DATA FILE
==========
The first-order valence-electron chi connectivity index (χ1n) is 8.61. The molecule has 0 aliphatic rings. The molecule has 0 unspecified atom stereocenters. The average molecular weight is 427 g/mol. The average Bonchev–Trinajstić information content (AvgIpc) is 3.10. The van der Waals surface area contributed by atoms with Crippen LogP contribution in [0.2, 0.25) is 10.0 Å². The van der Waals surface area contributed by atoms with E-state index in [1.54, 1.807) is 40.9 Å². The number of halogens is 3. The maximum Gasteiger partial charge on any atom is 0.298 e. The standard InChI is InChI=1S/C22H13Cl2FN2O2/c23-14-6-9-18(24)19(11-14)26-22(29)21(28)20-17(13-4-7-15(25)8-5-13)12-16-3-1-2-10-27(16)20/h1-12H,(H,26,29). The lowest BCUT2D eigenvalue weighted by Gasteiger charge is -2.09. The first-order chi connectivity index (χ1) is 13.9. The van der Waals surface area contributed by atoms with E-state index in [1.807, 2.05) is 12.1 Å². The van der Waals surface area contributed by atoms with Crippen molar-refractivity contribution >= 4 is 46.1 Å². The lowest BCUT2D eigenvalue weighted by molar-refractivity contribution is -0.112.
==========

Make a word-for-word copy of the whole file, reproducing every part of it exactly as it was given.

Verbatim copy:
The first-order valence-electron chi connectivity index (χ1n) is 8.61. The molecule has 0 aliphatic rings. The molecule has 0 unspecified atom stereocenters. The average molecular weight is 427 g/mol. The average Bonchev–Trinajstić information content (AvgIpc) is 3.10. The van der Waals surface area contributed by atoms with Crippen LogP contribution in [0.2, 0.25) is 10.0 Å². The van der Waals surface area contributed by atoms with E-state index in [1.54, 1.807) is 40.9 Å². The number of halogens is 3. The maximum Gasteiger partial charge on any atom is 0.298 e. The standard InChI is InChI=1S/C22H13Cl2FN2O2/c23-14-6-9-18(24)19(11-14)26-22(29)21(28)20-17(13-4-7-15(25)8-5-13)12-16-3-1-2-10-27(16)20/h1-12H,(H,26,29). The lowest BCUT2D eigenvalue weighted by Gasteiger charge is -2.09. The first-order chi connectivity index (χ1) is 13.9. The van der Waals surface area contributed by atoms with E-state index in [1.807, 2.05) is 12.1 Å². The van der Waals surface area contributed by atoms with Crippen molar-refractivity contribution >= 4 is 46.1 Å². The lowest BCUT2D eigenvalue weighted by molar-refractivity contribution is -0.112.